What is Cool about lava rock is that it adds Iron to the system over time... and many dozens of other minerals.

https://3dwarehouse.sketchup.com/model/1946e6d9-942e-49b9-86ac-ed676d601491/Flood-and-Drain-NFT-Hybrid-Grow-Pipes

 
Marty Mitchell
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Location: Elizabeth City, North Carolina - Zone 8a - Humid
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kids monies forest garden fish chicken homestead
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Time Lapse vid!

I just put up a 15 day time lapse vid of the lettuce growing in my aquaponics system. Ended up looking pretty cool. The lego man made the kids bust out laughing. lol

 
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Marty Mitchell wrote:Time Lapse vid!

I just put up a 15 day time lapse vid of the lettuce growing in my aquaponics system. Ended up looking pretty cool. The lego man made the kids bust out laughing. lol



Wow, Marty!!! I just read every one of your posts in this thread and I gotta say THANK YOU for the detailed info. What a time-saver for someone new to aquaponics!! I never thought of the idea of ornamental fish in the system. Everybody talks about raising fish to eat and I don't like fish at all--at least not for eating. I wonder if one could raise expensive koi to sell for people's fishponds? What happened with  your fry? did they survive? how did you get rid of them?
 
Marty Mitchell
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Location: Elizabeth City, North Carolina - Zone 8a - Humid
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M Wilcox wrote:

Wow, Marty!!! I just read every one of your posts in this thread and I gotta say THANK YOU for the detailed info. What a time-saver for someone new to aquaponics!! I never thought of the idea of ornamental fish in the system. Everybody talks about raising fish to eat and I don't like fish at all--at least not for eating. I wonder if one could raise expensive koi to sell for people's fishponds? What happened with  your fry? did they survive? how did you get rid of them?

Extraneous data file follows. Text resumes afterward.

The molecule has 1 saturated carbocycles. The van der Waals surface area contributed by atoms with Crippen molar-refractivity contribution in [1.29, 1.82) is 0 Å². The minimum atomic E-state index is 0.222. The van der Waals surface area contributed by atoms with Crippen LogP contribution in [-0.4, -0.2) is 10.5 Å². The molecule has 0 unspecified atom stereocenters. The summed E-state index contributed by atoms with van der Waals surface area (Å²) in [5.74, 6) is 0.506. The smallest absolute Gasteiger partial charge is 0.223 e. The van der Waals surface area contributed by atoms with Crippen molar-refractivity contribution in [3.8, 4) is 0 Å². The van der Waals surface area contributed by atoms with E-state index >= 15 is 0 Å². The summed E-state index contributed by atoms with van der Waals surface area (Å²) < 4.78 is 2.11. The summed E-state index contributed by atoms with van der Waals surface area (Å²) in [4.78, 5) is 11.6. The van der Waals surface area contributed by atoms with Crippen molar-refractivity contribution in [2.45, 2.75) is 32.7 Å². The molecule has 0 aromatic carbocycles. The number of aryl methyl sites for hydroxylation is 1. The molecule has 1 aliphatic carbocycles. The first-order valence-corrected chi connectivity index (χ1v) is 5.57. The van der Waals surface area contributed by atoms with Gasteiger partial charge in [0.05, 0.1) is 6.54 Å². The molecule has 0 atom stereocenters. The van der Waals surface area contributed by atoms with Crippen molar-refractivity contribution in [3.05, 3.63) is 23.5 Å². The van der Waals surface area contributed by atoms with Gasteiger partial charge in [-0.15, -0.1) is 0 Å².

That makes my day! Thank you.

I am glad to have helped in any way.

One can absolutely raise koi in these systems. I added two koi this past spring that were around 3 to 4 inches long. They are now 8 to 10 inches. They have done nothing but get even more healthy looking and grow rapidly. Much much faster growers than the goldfish.

At some point their poo will be too large for the water pump possibly. We shall see. lol (Of course a larger system would have a larger pump)

I could see buying a dozen or two koi every Spring and selling off the old ones through later Winter/Spring.

Making sure to get good new stock for grow-out. A good colored (But nothing special) koi that is 12" or more can allegedly go for $100 easy. Which would do more than pay for the system rapidly... it would pay for the power, fish feed, and still make a decent penny every year in profit. That is for a system my sized. You could use the cash to pay for beef/whatever other food you would like.